If you don’t spend much time on X—the website formerly known as Twitter—you may have missed some recent chatter about D.W. Griffith’s The Birth of a Nation, and whether or not the movie can still be watched and enjoyed, given its unsavory implications. The 1915 silent epic is often hailed as a pioneering work, but one whose deeply racist imagery helped revive the KKK. Stances on the movie vary, from claims that it engineered numerous cinematic techniques, to opposing views that it merely appropriated them from older Italian films like Cabiria—followed by further retorts that regardless of their origins, these aesthetics of staging and editing became part of Hollywood’s action lexicon thanks to Griffith’s work.

The Birth of a Nation casts a long shadow over modern American cinema, especially in the horror genre. It helped establish the visual language of fear in Hollywood movies, owing to its central tale of a caricatured Black man (played by a white actor in Blackface) lusting after a white woman, before being heroically thwarted by enrobed Klansmen. The influence of this imagery, of dark figures threatening to sully white feminine purity, takes hold in many subsequent Hollywood classics, from the jungle savagery of King Kong to the large-lipped Creature from the Black Lagoon—a point thoroughly expanded upon in the fantastic Shudder documentary Horror Noire: A History of Black Horror—and Azrael doesn’t exist outside this lineage.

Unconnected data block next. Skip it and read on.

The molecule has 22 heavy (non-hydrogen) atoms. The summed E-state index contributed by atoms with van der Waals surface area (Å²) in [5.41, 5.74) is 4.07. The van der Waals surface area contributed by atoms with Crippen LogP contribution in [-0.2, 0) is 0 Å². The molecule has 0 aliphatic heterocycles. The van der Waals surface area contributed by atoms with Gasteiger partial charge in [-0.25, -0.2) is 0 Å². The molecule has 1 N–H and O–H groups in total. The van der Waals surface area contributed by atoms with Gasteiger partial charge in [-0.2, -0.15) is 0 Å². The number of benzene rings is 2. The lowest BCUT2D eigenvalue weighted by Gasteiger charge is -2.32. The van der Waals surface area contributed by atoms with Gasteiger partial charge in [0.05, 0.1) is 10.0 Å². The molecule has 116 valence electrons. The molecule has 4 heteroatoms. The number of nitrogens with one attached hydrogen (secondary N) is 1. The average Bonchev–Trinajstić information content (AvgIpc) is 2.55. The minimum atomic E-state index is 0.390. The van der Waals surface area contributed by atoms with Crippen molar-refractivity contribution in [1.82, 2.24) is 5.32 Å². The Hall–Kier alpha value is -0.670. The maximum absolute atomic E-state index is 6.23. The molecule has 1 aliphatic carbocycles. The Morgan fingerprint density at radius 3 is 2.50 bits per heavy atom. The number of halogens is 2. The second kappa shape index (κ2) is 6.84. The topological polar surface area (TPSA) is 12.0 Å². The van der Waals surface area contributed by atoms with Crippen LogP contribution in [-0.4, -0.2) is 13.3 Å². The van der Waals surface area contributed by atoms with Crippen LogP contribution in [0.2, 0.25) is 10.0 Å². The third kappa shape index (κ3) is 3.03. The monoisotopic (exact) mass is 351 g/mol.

A white actor in Blackface is surrounded by people in white sheets.

Despite pioneering a number of cinematic techniques, "The Birth of a Nation" also contains deeply racist imagery.

Still frame from "The Birth of a Nation"

Horror Noire also makes a point of discussing counter-examples which have subverted or highlighted anti-Blackness throughout Hollywood history. One of these was George Romero’s early zombie classic The Night of the Living Dead from 1968, which presented a Black man, Ben (Duane Jones), as not only a hero, but a victim of tragic racist violence despite his heroism. Between this, and the Haitian origins of the “zombie” in fiction—born from fears of colonial control over Black bodies—the zombie sub-genre isn’t free from the specter of racism either. So, no matter how much Azrael attempts to obscure the features and origins of its mindless, dark-skinned cannibals, these cinematic echoes remain.

Coupled with its numerous awkward instances of charged imagery—those which recall systemic hate crimes of years past, and those which draw from more recent and subtle critiques of American racism—Azrael occupies a strange place in modern horror. Perhaps it’s a film destined to be forgotten (it doesn’t yet have a release date), but it’s a key example of the ways in which cinematic landmarks, from The Birth of a Nation to Get Out, worm their way into our understanding of moving images, and remain vital to study and explore.

Published on March 27, 2024

Words by Siddhant Adlakha

Siddhant Adlakha is a critic and filmmaker from Mumbai, though he now lives in New York City. They're more similar than you'd think. Find him at @SiddhantAdlakha on Twitter